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Press Release No. 58 | 9. December 2016
Scientific Misconduct: Decisions in Two DFG Cases

Joint Committee decides to withdraw Heisenberg professorship and issue written reprimand

The Deutsche Forschungsgemeinschaft (DFG, German Research Foundation) is again taking steps in response to scientific misconduct on the part of researchers in receipt of DFG funding. At a meeting in Bonn on 8 December 2016, the Joint Committee of Germany's largest research funding organisation and the central self-governing organisation of the German research community decided to take disciplinary action in two cases in accordance with the DFG Rules of Procedure for Dealing with Scientific Misconduct. In each case, the Joint Committee followed the recommendation of the DFG’s Committee of Inquiry on Allegations of Scientific Misconduct.

In the first case, the Joint Committee concluded that scientific misconduct had occurred by pharmacologist Professor Dr. Kathrin Mädler, who is employed at the University of Bremen and was selected to receive a Heisenberg professorship by the DFG in 2014. An investigation into Mädler’s conduct began in March 2015 after an allegation of scientific misconduct was made in relation to a series of her publications. As the allegations were also being investigated by the University of Bremen at that time, the DFG procedure was initially deferred. The University of Bremen also deferred the appointment process associated with the awarding of the Heisenberg professorship. Once the university had completed its investigation in September 2016 – and the rector had concluded that Mädler was guilty of repeated negligence and breach of duty of care – the Committee of Inquiry on Allegations of Scientific Misconduct restarted the DFG procedure.

Following a careful examination of the allegations and on the basis of several statements, the University of Bremen’s investigation report and a hearing with Mädler, the committee came to the conclusion – as previously reached by the university – that data had been falsely presented in six publications which relied on DFG funding. The descriptions of certain results presented in figures did not correspond to the blot shown. In addition, figures were used from older publications, having been produced in a different context and bearing no relation to the experiments being described.

The DFG committee held Mädler responsible for this falsely presented data due to her role as the leader of the working group and as corresponding author of the publications. In the committee’s view, there is no evidence that Mädler was personally responsible for the false presentation of the data. Rather, the committee concluded that other authors who belonged to Mädler's working group were responsible for the reuse of the figures, which Mädler did not dispute during the hearing. However, the committee came to the conclusion that Mädler had grossly neglected her supervisory duty towards these research staff, giving rise to joint responsibility and also scientific misconduct in accordance with the DFG Rules of Procedure.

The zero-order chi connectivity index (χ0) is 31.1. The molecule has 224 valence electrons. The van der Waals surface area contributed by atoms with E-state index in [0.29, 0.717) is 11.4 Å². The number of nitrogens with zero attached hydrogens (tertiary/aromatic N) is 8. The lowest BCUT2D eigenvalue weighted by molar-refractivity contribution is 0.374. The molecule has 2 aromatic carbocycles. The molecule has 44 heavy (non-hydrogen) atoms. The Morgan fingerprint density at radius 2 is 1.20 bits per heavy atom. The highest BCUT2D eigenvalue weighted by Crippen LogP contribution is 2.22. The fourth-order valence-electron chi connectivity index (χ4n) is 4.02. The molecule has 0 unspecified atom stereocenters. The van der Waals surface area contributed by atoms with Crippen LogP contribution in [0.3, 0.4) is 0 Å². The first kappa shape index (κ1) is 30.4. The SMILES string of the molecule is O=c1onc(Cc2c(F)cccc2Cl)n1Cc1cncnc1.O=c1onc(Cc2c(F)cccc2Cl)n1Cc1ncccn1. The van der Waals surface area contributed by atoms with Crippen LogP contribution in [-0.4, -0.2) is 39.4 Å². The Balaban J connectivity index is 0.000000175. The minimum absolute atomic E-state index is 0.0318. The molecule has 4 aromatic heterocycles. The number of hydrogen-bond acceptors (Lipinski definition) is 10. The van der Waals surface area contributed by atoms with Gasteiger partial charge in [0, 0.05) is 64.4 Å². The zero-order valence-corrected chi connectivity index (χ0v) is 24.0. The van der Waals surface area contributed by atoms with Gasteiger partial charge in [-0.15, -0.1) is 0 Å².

As an appropriate measure in line with the DFG Rules of Procedure, the investigation committee recommended to the Joint Committee that the Heisenberg professorship awarded to Mädler in 2014 be withdrawn. The Joint Committee has now decided to follow this recommendation.

“In view of the errors and shortcomings in supervisory and organisational duties, Ms. Mädler no longer satisfies the requirements for the awarding of a Heisenberg professorship. The Heisenberg professorship, which is regarded as a career milestone, is awarded by the DFG to only a few individuals each year. It is not project funding but personal funding associated with strict standards, not the least of which is research integrity, and recipients are important role models. Ms. Mädler no longer satisfies these requirements, and for this reason she would not be awarded a Heisenberg professorship today,” said the Secretary General of the DFG and president of the Committee of Inquiry on Allegations of Scientific Misconduct, Dorothee Dzwonnek, following the decision. However, the committee did not consider that further measures, such as a ban on submitting proposals, were appropriate, as Mädler should as a matter of principle continue to have the opportunity to apply for third-party funding.

In a second decision, the Joint Committee issued a written reprimand to another researcher. In this case, it was noted during the review of a DFG-funded paper, recently presented for publication, that the paper contained identical figures to a previously published study. Following a preliminary investigation by the DFG Head Office, a formal procedure was instigated. In this procedure, following in-depth investigation and on the basis of statements by the researcher in question and her working group leader and an expert statement, the DFG investigation committee came to the conclusion that the researcher was responsible for the false presentation of data in the submitted manuscript owing to the fact that she was credited as corresponding author. The committee found no evidence that the false representation of the data was done personally by the individual in question. However, as corresponding author she ought to have spotted the erroneous figures.

The committee recommended to the Joint Committee that, as an appropriate measure, a written reprimand be issued. This, in the committee’s view, adequately acknowledges the seriousness of the scientific misconduct while making clear the responsibility borne by a corresponding author. The Joint Committee has now followed this recommendation with its decision.

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